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Research Day: Red Lights, Brown Crayons, And The Disputed Heavyweight Champion Of The World

If I'm stuck behind a stale red light, is there anything I can do to change it? I used to live in Seattle's U-district, and, for a period of about six months, I had to drive downtown at 4:45 in the morning every weekday. My commute was between seven and fifteen minutes long, and the five minute discrepancy was completely dependant on the state of the traffic light at the junction of Montlake and 25th. If it was green when I arrived, I would sail through and arrive at the office in no time; if it was red, I could get stuck sitting there for freakin' ever, despite the complete lack of competing traffic.

I've heard two hypothesis about actions drivers can take to actually force (or at least hasten) a stale red light's change to green. The first says that you can simulating the strobe effect of ambulance and police car sirens by quickly flash your headlights, and trick traffic light sensors that are programmed to automatically turn green when such a vehicle approaches. The second says that, if you are alone at a light, you can roll your car forwards and backwards, repeatedly triggering a pressure plate in the road and tricking the light into thinking that more and more cars are waiting for it to turn green.

To see if either of these were true, I called up the superintendent at Seattle's Traffic Maintenance Office. She sounded as if she had never heard the headlight-flashing one (which is odd, because pretty much everyone I know if familiar with the ol' "flash your lights" trick, and, to the best of my knowledge, nary a one of them works for the Traffic Maintenance Office). "That would never work," she told me. "They would need the code." She later clarified that "the code" was a signal sent by transmitters in ambulances, which traffic lights are programmed to recognize and turn green when an emergency vehicle approaches. "They don't respond to flashing lights at all," she said.

So is there any way to change a stale red light, I asked. The short answer: no. "If you're the only one at the light it's possible that you didn't trigger the coil in the road, so you can try rolling back and forth," she said. "But in most cases, you're just going to have to wait it out."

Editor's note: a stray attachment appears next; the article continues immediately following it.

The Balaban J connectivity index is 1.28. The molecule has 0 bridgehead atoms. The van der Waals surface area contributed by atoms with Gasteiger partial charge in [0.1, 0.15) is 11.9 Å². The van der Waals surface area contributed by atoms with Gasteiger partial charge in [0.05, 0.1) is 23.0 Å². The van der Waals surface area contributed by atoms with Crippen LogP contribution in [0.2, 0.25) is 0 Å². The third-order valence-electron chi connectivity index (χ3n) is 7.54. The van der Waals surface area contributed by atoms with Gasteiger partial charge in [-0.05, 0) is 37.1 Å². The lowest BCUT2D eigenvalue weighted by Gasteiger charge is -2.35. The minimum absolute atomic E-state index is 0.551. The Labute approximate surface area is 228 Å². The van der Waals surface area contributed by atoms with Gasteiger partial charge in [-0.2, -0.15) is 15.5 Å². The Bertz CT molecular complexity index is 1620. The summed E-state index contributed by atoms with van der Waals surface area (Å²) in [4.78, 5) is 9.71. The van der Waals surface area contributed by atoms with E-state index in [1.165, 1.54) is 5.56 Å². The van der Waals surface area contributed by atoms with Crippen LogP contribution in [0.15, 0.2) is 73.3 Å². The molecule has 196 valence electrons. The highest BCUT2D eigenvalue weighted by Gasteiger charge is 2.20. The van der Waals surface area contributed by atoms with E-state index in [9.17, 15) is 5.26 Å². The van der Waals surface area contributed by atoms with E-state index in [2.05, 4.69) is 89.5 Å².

The coil, by the way, is part of the inductive loop that traffic lights use to detect when cars are present. The "pressure plates in the road" hypothesis is completely wrong, at least in Seattle.

What is brown? When The Squirrelly is coloring, I take the opportunity to teach him basic color theory. "This is purple," I'll tell him. "Purple is red and blue. This is green. Green is blue and yellow. This is brown. Brown is ... orange and, uh, black? Except black isn't a color. What the hell is brown?"

Holy smokes, did this ever turn out to be a not-easy question (see this contentious Google Answers thread, for instance). The first place I looked was in the "Ask a Scientist" archives, where I found this answer: "brown color is a color combination of red, orange and green -- those colors are not adjacent in the visible colors of a rainbow so they do not combine to form a visible brown. The colors which normally make up the BROWN color, however, ARE ALL PRESENT in a rainbow, but are not present in the color combination we call brown." Um, okay: I get the "red, orange and green" part, but the rest doesn't make a goddamned bit of sense to me, dude.

After further research, I think I figured out what he was trying to say: colors only appear on the rainbow if they are a primary color (red, blue, yellow) or if they are a color made up of two colors that are adjacent (i.e., a secondary color). So orange appears between red and yellow, for instance -- though I'm still unclear on how "violet" winds after blue, when its other primary color, red, is all the way on the other end of the spectrum. Brown, however, is made up of colors that are not adjacent, which is why it's not on the rainbow.

In fact, it appears that brown is the result when you mix a color with its compliment, which is the color found across from it on the color wheel. So you could make brown by mixing purple with yellow, blue with orange, or red with green. This is short of a shorthand way of saying that brown is made up of all three primary colors, but in different proportions. All his I learn from a page on how to mix hair dye.

Are there Disputed Heavyweight Champions Of The World? I know nothing about boxing, except that the best thing to be is the Undisputed Heavyweight Champion Of The World. But does the word "undisputed" really mean anything, or is it just a rhetorical flourish on an already overlong title?

According to the Wikipedia entry on boxing, there are no less than three international boxing associations: the World Boxing Association, the World Boxing Council, and the International Boxing Federation. If all three agreed that a certain boxer was the "world champion" then he was "undisputed;" but if any of the organizations object, a boxer "world champion" title is considered disputed.

Posted on October 27, 2005 to Research Day


You can buy an illegal traffic premption device here: http://store.yahoo.com/sports-imports/misttrlich.html

Posted by: Karan on October 29, 2005 3:40 PM

It's funny how many people think that the lights are controlled by pressure. I seriously doubt that anyone has ever used such a system; induction coils have been used for metal detection for ages, and they have no moving parts to get gummed up. Also, if you look at the section of asphalt right before the intersection, you can see where they cut the loop into the road surface and filled the slit up (usually with tar-based filler).